Subsequent to Pakistan’s objections and also keeping in mind the submergence in Gurez valley because of the height of dam (proposed at 77 m initially) coupled with environmental concerns,the project was reviewed and converted to a run of the river project with a height of 37 meters only. This change would ensure that the live storage capacity would reduce drastically from initial about 174 million cubic meter to under 8 million cubic meters,which is less than maximum pondage of 8.87 million cubic meter permissible under the Treaty. There were several other design changes incorporated into the project.

While the design changes took the sting out of Pakistan’s technical objections to the project,Pakistan remained firm on its objection that the the proposed diversion (from Kishanganga into Bonar-Madmati Nallah) was illegal under the Treaty. It claimed that the proposed diversion would violate India’s obligations under Article III to “let flow” the waters of Western Rivers (Jhelum,Chenab and Indus) to Pakistan under the Treaty.

Pakistan has also claimed that the diversion is violative of Paragraph 6 of article IV which provides that “Each party will use its best endeavours to maintain the natural channels of the Rivers.”

India has maintained that the Treaty allowed it the right for diversion of water for power generation purposes provided it redirects the water back to Pakistan without affecting ‘the then existing’ usage of water in Pakistan.

Any stay by the court of arbitration on the construction activity pending the resolution of the legal battle on Kishanganga would go against Indian interests,say sources. Given its past experience over Tulbul project —- where India suspended work in 1987 but the project has since not taken off —- India can ill-afford to do the same for Kishanganga. All this while the Chinese consortium in Pakistan works full steam on the Neelum-Jhelum project.


WHAT THE TREATY SAYS

The Indus Water Treaty of 1960 envisage a Permanent Indus Commission,which comprises the Indus Commissioners of both countries,for the monitoring of the implementation of the Indus Water Treaty.

The first category of conflict over the sharing of Indus basin rivers under the treaty is classified as ‘questions’ ,where either side has the right to question the details of the projects on the Indus basin rivers. This kind of issues are raised the the Permanent Indus Commission level itself. Most of the issues regarding small power projects have been resolved at this level itself. The most recent example being the Uri-II and Chutak projects where Pakistan’s objections on these projects in India were resolved at the meeting of Commission last month.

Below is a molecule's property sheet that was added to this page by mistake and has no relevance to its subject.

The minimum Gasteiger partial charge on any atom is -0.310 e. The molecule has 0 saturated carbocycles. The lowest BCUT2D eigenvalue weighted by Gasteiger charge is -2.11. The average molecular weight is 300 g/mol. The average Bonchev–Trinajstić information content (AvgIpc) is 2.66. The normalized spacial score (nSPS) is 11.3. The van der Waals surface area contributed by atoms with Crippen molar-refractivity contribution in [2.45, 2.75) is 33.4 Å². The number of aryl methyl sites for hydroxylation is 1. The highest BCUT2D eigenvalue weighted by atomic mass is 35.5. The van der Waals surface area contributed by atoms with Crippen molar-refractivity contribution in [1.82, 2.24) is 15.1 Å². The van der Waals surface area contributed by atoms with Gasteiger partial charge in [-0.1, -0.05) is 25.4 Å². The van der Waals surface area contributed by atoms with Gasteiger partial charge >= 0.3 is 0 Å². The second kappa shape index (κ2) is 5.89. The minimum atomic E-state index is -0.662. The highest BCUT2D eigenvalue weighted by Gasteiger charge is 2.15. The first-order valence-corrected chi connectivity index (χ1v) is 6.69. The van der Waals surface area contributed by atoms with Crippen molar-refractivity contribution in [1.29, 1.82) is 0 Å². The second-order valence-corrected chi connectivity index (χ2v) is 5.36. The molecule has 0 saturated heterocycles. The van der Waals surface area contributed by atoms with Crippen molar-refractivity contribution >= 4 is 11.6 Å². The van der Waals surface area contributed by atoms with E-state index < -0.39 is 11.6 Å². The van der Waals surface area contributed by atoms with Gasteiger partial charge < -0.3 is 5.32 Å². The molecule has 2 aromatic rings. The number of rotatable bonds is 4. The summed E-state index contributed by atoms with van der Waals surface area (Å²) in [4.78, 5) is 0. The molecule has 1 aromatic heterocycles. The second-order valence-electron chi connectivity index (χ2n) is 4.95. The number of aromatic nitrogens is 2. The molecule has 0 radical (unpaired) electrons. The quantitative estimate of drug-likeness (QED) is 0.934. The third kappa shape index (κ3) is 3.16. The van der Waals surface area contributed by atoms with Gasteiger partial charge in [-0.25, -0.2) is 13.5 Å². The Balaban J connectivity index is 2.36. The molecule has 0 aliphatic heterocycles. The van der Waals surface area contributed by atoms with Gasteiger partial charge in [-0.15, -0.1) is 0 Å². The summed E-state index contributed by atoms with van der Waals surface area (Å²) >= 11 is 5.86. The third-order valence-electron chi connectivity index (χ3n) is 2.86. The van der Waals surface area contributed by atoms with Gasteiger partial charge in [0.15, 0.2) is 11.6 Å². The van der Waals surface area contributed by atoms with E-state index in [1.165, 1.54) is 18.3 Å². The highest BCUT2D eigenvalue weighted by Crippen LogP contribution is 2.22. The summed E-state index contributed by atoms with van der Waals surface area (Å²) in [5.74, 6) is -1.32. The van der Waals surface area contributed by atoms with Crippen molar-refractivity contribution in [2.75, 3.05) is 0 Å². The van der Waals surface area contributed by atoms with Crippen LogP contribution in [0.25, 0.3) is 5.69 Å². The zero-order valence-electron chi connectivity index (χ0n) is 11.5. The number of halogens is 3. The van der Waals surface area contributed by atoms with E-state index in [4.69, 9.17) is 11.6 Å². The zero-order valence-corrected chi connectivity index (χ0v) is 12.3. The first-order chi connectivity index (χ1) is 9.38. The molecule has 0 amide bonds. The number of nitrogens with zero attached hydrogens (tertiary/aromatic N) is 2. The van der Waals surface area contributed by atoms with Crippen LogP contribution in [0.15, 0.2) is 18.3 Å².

The second category of objections is classified as “differences” where both sides fail to resolve the differences over the projects at the Permanent Indus Commission level and the issue is referred to a neutral expert appointed by the World Bank under the treaty.The verdict of the neutral expert is binding. The Baglihar project in India went through this mechanism and the neutral expert had passed the verdict in favour of India in 2007 with certain design changes. The third category of the objections are classified as “disputes” where both sides differ on the legal obligation of either country being violated by any project. The court of arbitration route is taken only when the issue does not pertain to technicality and concerns the legal disputes that require differences over the legal interpretation of the Treaty itself. The issue is referred to an International Court of Arbitration where two members each are nominated by both countries and three neutral umpires are appointed to adjudicate the matter. The Kishanganga project is the first example of this kind.

Pakistan is learnt to have sought legal interpretation through the court of arbitration on two major parameters. It has sought the legal interpretation of India’s obligations under the treaty that mandates that India let the water of Western flowing Indus Basin Rivers (Chenab,Jhelum and Indus) flow to Pakistan and whether the Kishanganga project meet those obligations. It has also sought legal clarity on the Baglihar verdict o which had permitted the draw down flushing of silt under the project.